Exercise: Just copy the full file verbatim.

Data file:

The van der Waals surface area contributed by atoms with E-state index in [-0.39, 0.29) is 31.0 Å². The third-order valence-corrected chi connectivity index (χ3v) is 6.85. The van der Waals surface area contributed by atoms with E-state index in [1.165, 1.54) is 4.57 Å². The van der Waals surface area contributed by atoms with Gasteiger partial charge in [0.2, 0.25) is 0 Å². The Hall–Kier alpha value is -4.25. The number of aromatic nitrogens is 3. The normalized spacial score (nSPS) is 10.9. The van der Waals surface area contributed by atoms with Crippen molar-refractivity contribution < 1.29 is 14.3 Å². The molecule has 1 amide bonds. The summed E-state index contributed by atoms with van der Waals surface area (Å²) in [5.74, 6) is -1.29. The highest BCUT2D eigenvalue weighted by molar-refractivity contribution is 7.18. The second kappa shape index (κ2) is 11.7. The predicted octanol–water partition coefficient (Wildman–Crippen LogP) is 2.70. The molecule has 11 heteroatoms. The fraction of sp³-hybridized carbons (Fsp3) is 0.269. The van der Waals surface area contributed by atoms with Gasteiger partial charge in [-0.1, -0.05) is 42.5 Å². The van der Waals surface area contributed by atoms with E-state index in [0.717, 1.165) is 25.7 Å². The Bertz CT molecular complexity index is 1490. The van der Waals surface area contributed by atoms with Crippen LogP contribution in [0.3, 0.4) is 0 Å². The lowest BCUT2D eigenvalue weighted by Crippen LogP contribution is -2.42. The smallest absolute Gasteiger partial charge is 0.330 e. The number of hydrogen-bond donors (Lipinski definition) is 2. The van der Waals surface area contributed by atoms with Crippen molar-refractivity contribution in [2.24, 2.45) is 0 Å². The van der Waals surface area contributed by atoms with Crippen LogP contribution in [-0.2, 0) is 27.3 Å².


The van der Waals surface area contributed by atoms with E-state index in [-0.39, 0.29) is 31.0 Å². The third-order valence-corrected chi connectivity index (χ3v) is 6.85. The van der Waals surface area contributed by atoms with E-state index in [1.165, 1.54) is 4.57 Å². The van der Waals surface area contributed by atoms with Gasteiger partial charge in [0.2, 0.25) is 0 Å². The Hall–Kier alpha value is -4.25. The number of aromatic nitrogens is 3. The normalized spacial score (nSPS) is 10.9. The van der Waals surface area contributed by atoms with Crippen molar-refractivity contribution < 1.29 is 14.3 Å². The molecule has 1 amide bonds. The summed E-state index contributed by atoms with van der Waals surface area (Å²) in [5.74, 6) is -1.29. The highest BCUT2D eigenvalue weighted by molar-refractivity contribution is 7.18. The second kappa shape index (κ2) is 11.7. The predicted octanol–water partition coefficient (Wildman–Crippen LogP) is 2.70. The molecule has 11 heteroatoms. The fraction of sp³-hybridized carbons (Fsp3) is 0.269. The van der Waals surface area contributed by atoms with Gasteiger partial charge in [-0.1, -0.05) is 42.5 Å². The van der Waals surface area contributed by atoms with E-state index in [0.717, 1.165) is 25.7 Å². The Bertz CT molecular complexity index is 1490. The van der Waals surface area contributed by atoms with Crippen LogP contribution in [0.3, 0.4) is 0 Å². The lowest BCUT2D eigenvalue weighted by Crippen LogP contribution is -2.42. The smallest absolute Gasteiger partial charge is 0.330 e. The number of hydrogen-bond donors (Lipinski definition) is 2. The van der Waals surface area contributed by atoms with Crippen molar-refractivity contribution in [2.24, 2.45) is 0 Å². The van der Waals surface area contributed by atoms with Crippen LogP contribution in [-0.2, 0) is 27.3 Å².